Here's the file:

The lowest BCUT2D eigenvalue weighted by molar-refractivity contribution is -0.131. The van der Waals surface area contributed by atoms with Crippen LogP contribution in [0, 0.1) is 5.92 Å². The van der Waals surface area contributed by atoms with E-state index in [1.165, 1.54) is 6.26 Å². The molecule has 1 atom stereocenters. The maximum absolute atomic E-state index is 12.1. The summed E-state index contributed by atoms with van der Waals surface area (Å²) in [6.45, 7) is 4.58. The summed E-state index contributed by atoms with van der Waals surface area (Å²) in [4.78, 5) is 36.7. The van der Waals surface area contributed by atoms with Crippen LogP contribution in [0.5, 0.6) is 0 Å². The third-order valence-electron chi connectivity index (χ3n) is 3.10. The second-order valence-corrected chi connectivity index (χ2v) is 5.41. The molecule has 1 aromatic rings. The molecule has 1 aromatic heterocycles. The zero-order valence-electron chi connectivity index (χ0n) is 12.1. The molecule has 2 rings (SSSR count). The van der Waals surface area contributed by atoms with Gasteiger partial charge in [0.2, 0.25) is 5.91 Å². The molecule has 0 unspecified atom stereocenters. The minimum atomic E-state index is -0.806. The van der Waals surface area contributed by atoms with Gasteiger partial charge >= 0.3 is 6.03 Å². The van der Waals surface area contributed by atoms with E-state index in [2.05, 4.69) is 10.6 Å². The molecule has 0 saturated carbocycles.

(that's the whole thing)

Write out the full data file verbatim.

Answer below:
The lowest BCUT2D eigenvalue weighted by molar-refractivity contribution is -0.131. The van der Waals surface area contributed by atoms with Crippen LogP contribution in [0, 0.1) is 5.92 Å². The van der Waals surface area contributed by atoms with E-state index in [1.165, 1.54) is 6.26 Å². The molecule has 1 atom stereocenters. The maximum absolute atomic E-state index is 12.1. The summed E-state index contributed by atoms with van der Waals surface area (Å²) in [6.45, 7) is 4.58. The summed E-state index contributed by atoms with van der Waals surface area (Å²) in [4.78, 5) is 36.7. The van der Waals surface area contributed by atoms with Crippen LogP contribution in [0.5, 0.6) is 0 Å². The third-order valence-electron chi connectivity index (χ3n) is 3.10. The second-order valence-corrected chi connectivity index (χ2v) is 5.41. The molecule has 1 aromatic rings. The molecule has 1 aromatic heterocycles. The zero-order valence-electron chi connectivity index (χ0n) is 12.1. The molecule has 2 rings (SSSR count). The van der Waals surface area contributed by atoms with Gasteiger partial charge in [0.2, 0.25) is 5.91 Å². The molecule has 0 unspecified atom stereocenters. The minimum atomic E-state index is -0.806. The van der Waals surface area contributed by atoms with Gasteiger partial charge >= 0.3 is 6.03 Å². The van der Waals surface area contributed by atoms with E-state index in [2.05, 4.69) is 10.6 Å². The molecule has 0 saturated carbocycles.